The artists Janet Cardiff (*1957 in Brussels, Canada) and George Bures Miller (*1960 in Vegreville, Canada) have been working together since the mid-1990s, creating illusionary spaces in which the acoustic perception of sound, as well as its sculptural and physical qualities, play a role. Their installations incorporate visual art, audio plays, film, and theater and have been seen in many solo exhibitions at institutions such as the Haus der Kunst, Munich (2012), the Hamburger Bahnhof, Berlin (2009), the Museu d’Art Contemporani de Barcelona (2007), and the Miami Art Museum (2007). Janet Cardiff and George Bures Miller participated in the Sydney Biennial (2008) and the Venice Biennial (2001). In 2011 they were awarded the Käthe Kollwitz Prize. The artists live in Berlin and Grindrod, Canada.

The Magic of Sounds

»We are all searching for the real, for the authentic experience that makes us really, really feel that we are actually here on this earth.« (Janet Cardiff)
»I like the idea that we are building a simulated experience in the attempt to make people feel more connected to real life.« (George Bures Miller)

The Canadian artist duo of Janet Cardiff and George Bures Miller received the special jury prize at the 2001 Venice Biennial: in the mixed-media installation The Paradise Institute, visitors took the stairs in a simple plywood pavilion to an opulently furnished, dimly light theater of lights. They looked over a balustrade toward a miniature model of a splendid old cinema. Listening through headphones, they followed a film, a genre mix of film noir, thriller, science-fiction, and experimental film, underscored by a highly suggestive soundtrack. Yet, the film showing is interrupted by disturbances that obviously came from the audience. A cell phone rang. “I think I left the stove on,” whispered a women close by. Someone in the audience ate popcorn very loudly. And weren’t there people from the next audience waiting to get in, knocking on the door?

Viewers of Paradise Institute were increasingly immersed in the fictional events, gradually becoming aware of the clever interplay of different levels of reality. Fiction (the film), fictitious reality (the audience), and reality (the visitors to the exhibition) confusingly intertwined.

For about two decades Janet Cardiff and George Bures Miller have managed to place the viewer in perfectly simulated, emotional, experiential spaces, whether in The Dark Pool (1995), in Playhouse (1997), in The Berlin Files (2003), or in The Killing Machine (2007). In the process “is created an idea of reality and what reality is in general, while we are feigning realities and playing with reality the whole time,” says Miller.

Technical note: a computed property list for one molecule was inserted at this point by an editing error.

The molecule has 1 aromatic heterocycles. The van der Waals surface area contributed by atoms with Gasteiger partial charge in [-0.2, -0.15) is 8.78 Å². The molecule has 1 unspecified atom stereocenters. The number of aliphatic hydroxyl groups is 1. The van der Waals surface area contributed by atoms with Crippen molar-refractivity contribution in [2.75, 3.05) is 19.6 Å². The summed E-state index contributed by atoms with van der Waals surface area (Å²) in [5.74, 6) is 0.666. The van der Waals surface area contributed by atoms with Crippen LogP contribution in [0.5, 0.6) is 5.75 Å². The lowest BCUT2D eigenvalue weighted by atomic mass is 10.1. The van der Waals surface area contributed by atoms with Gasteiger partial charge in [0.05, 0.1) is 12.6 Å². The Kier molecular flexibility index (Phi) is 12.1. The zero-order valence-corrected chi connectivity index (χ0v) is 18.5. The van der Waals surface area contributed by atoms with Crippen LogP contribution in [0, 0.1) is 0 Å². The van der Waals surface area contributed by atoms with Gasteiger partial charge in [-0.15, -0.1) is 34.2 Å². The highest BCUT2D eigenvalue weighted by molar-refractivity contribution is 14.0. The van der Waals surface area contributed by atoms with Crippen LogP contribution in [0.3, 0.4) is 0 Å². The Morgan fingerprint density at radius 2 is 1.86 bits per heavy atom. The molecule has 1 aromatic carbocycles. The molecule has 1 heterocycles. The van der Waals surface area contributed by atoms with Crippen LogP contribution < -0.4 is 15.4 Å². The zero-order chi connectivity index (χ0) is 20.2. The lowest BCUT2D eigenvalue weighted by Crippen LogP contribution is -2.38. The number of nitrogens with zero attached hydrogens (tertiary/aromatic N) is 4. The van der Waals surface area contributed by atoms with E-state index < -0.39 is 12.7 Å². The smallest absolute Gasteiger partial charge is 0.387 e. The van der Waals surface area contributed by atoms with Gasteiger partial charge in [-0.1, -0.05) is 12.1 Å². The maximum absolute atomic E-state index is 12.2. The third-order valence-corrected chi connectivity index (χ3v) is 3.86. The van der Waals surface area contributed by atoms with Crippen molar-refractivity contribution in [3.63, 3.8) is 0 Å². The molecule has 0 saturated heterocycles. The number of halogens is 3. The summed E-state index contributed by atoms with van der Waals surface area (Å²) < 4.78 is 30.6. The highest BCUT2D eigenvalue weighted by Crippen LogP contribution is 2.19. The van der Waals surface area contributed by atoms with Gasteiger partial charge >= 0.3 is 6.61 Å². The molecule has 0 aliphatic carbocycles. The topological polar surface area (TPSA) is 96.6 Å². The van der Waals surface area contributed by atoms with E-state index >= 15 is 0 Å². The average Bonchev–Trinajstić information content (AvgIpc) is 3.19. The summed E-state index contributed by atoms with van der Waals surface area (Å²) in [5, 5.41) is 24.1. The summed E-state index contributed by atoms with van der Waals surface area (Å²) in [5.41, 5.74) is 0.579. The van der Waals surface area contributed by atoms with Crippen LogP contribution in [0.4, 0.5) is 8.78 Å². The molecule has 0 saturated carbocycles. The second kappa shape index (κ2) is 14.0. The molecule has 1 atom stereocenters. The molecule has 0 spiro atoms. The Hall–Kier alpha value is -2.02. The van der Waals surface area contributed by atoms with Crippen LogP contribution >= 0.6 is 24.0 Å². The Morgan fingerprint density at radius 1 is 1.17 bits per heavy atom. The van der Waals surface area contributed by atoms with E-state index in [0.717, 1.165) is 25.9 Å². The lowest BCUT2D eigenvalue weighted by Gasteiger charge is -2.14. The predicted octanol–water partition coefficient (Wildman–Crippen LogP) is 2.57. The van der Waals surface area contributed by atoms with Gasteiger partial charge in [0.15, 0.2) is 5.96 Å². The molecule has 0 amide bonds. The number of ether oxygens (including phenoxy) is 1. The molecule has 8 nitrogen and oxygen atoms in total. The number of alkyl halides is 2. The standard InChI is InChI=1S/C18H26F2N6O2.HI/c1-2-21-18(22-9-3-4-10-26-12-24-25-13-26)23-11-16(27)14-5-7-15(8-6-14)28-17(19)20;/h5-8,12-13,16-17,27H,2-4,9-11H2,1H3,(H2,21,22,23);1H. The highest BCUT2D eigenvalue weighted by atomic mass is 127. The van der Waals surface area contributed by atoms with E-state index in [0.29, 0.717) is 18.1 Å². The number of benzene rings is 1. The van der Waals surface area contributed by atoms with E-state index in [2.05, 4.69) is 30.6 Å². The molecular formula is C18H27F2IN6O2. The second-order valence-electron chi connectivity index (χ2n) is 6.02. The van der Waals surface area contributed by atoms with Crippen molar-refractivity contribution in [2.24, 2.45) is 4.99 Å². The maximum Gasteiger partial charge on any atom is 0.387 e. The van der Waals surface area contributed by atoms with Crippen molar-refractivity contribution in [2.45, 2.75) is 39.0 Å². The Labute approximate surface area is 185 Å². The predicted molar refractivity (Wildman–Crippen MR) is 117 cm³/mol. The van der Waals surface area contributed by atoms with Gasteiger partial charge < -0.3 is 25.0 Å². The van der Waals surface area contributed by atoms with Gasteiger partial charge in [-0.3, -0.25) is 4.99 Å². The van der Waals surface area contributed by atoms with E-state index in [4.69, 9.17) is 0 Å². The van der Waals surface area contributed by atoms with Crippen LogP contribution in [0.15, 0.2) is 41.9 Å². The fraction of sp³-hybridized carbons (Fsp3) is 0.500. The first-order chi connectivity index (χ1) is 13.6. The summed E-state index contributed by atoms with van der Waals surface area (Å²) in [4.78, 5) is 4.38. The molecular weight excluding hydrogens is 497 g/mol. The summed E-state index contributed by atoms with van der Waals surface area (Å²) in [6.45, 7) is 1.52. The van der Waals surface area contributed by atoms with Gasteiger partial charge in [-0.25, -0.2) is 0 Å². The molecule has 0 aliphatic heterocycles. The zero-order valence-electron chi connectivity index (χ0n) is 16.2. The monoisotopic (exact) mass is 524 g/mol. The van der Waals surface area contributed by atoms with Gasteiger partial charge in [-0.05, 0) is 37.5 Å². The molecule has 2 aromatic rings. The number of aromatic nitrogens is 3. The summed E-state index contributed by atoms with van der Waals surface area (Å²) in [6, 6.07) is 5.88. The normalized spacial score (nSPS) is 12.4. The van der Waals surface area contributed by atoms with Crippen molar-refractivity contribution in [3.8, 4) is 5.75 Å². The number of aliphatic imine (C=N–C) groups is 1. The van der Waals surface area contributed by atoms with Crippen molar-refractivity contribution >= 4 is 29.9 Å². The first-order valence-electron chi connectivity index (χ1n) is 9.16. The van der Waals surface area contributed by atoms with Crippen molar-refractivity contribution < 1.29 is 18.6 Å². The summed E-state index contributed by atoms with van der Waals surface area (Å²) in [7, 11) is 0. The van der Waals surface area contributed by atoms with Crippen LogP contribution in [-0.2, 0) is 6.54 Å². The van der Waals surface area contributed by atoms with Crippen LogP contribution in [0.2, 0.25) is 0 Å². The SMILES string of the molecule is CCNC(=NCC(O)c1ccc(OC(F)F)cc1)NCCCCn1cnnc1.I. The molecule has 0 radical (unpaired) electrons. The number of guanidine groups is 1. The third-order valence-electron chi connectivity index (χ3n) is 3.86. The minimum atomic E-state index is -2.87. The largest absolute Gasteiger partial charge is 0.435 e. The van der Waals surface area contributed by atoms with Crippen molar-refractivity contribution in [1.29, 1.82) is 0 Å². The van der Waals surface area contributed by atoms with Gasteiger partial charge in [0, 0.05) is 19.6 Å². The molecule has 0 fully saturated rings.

Despite their occasionally strong—even powerful—images, the duo’s multimedia works are mainly intended to stimulate our sense of hearing. Because the artists use an advanced stereophonic process to record and play back the acoustic material, the listener’s perception of sounds in space is intensified, allowing him to be almost physically immersed in a fascinating world of sounds, tones, and music. For their multimedia/sound installation The Murder of Crows (2009), for instance, the artists placed ninety-eight amplifiers around the space and played back through them a composition comprising voices, pieces of music, and spatial sounds, thus creating a three-dimensional sound space with binaural and surround sound, in which the acoustic events took on a hyper-realistic quality. An installation developed by Cardiff and worked out by Miller is called The Forty-Part Motet (2001) and based on a motet by the sixteenth-century English Renaissance composer Thomas Tallis. In it the artists seduce the audience with the oldest means known to man, the human voice. A total of forty voices were recorded separately and played back through the same number of loudspeakers—“a polyphony unique to the history of music” (Ralf Beil). Unlike the audience’s situation in a classic front-facing performance or when listening to a stereo recording, visitors here can listen to each individual voice or to the choir as a tuneful unit, regardless of their individual positions.

The immensely atmospheric, suggestive power of the sound installations can be explained when one considers the evolutionary, historical origins of our sense of hearing. It served as an early warning system to preserve us from life-threatening attacks, and to this day, traces of this archaic protective function can still be found in the human subconscious. The ear is, therefore, a more direct, unprotected organ for human perception than the eye, and the audio worlds of these two artists penetrate the body and soul more deeply than mere images are capable of doing.

Cardiff and Bures Miller have two works at the dOCUMENTA (13) in Kassel: In Alter Bahnhof Video Walk the duo invites visitors to take a video walk through the Kassel train station, equipped with a playback machine and headphones: staging and reality blend—“a journey into real non-reality, or the other way around?” (DIE ZEIT).

The installation for a thousand years, set up by the artists in a clearing in the midst of a wood in the Karlsaue, “sends a shiver down the listener’s spine. Suddenly he hears the sound of armored tank treads; trees fall, or airplanes approach. Things that are difficult to grasp become real in this field of sounds . . . One is here and at the same time, somewhere else, completely awake and yet caught up in history” (WELT ONLINE).


19.07.2012 Stefanie Gommel

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